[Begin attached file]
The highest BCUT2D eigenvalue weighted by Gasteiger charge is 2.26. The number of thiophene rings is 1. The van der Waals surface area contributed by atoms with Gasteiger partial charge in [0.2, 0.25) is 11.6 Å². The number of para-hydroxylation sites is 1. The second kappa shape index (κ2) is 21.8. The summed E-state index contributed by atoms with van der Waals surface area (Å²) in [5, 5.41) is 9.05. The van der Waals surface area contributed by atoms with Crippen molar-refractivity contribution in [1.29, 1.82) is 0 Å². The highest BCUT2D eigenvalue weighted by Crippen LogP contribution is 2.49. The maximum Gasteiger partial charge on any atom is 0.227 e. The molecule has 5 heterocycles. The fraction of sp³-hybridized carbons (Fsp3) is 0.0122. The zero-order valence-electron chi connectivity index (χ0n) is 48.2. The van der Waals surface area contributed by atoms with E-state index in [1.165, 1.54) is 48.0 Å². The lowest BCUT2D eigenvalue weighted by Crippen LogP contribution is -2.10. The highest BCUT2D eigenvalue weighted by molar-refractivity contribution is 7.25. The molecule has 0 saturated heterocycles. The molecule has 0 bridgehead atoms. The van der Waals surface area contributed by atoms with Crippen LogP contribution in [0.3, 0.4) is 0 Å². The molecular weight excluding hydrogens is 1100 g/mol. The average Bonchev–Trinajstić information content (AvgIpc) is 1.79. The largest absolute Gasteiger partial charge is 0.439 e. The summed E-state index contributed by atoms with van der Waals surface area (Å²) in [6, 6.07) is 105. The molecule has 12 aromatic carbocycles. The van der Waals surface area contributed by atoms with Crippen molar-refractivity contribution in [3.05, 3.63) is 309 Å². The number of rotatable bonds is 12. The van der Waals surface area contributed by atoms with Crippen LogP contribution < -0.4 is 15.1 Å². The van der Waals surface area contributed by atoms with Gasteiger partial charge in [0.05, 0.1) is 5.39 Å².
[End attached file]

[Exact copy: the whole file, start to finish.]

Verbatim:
The highest BCUT2D eigenvalue weighted by Gasteiger charge is 2.26. The number of thiophene rings is 1. The van der Waals surface area contributed by atoms with Gasteiger partial charge in [0.2, 0.25) is 11.6 Å². The number of para-hydroxylation sites is 1. The second kappa shape index (κ2) is 21.8. The summed E-state index contributed by atoms with van der Waals surface area (Å²) in [5, 5.41) is 9.05. The van der Waals surface area contributed by atoms with Crippen molar-refractivity contribution in [1.29, 1.82) is 0 Å². The highest BCUT2D eigenvalue weighted by Crippen LogP contribution is 2.49. The maximum Gasteiger partial charge on any atom is 0.227 e. The molecule has 5 heterocycles. The fraction of sp³-hybridized carbons (Fsp3) is 0.0122. The zero-order valence-electron chi connectivity index (χ0n) is 48.2. The van der Waals surface area contributed by atoms with E-state index in [1.165, 1.54) is 48.0 Å². The lowest BCUT2D eigenvalue weighted by Crippen LogP contribution is -2.10. The highest BCUT2D eigenvalue weighted by molar-refractivity contribution is 7.25. The molecule has 0 saturated heterocycles. The molecule has 0 bridgehead atoms. The van der Waals surface area contributed by atoms with Crippen LogP contribution in [0.3, 0.4) is 0 Å². The molecular weight excluding hydrogens is 1100 g/mol. The average Bonchev–Trinajstić information content (AvgIpc) is 1.79. The largest absolute Gasteiger partial charge is 0.439 e. The summed E-state index contributed by atoms with van der Waals surface area (Å²) in [6, 6.07) is 105. The molecule has 12 aromatic carbocycles. The van der Waals surface area contributed by atoms with Crippen molar-refractivity contribution in [3.05, 3.63) is 309 Å². The number of rotatable bonds is 12. The van der Waals surface area contributed by atoms with Crippen LogP contribution < -0.4 is 15.1 Å². The van der Waals surface area contributed by atoms with Gasteiger partial charge in [0.05, 0.1) is 5.39 Å².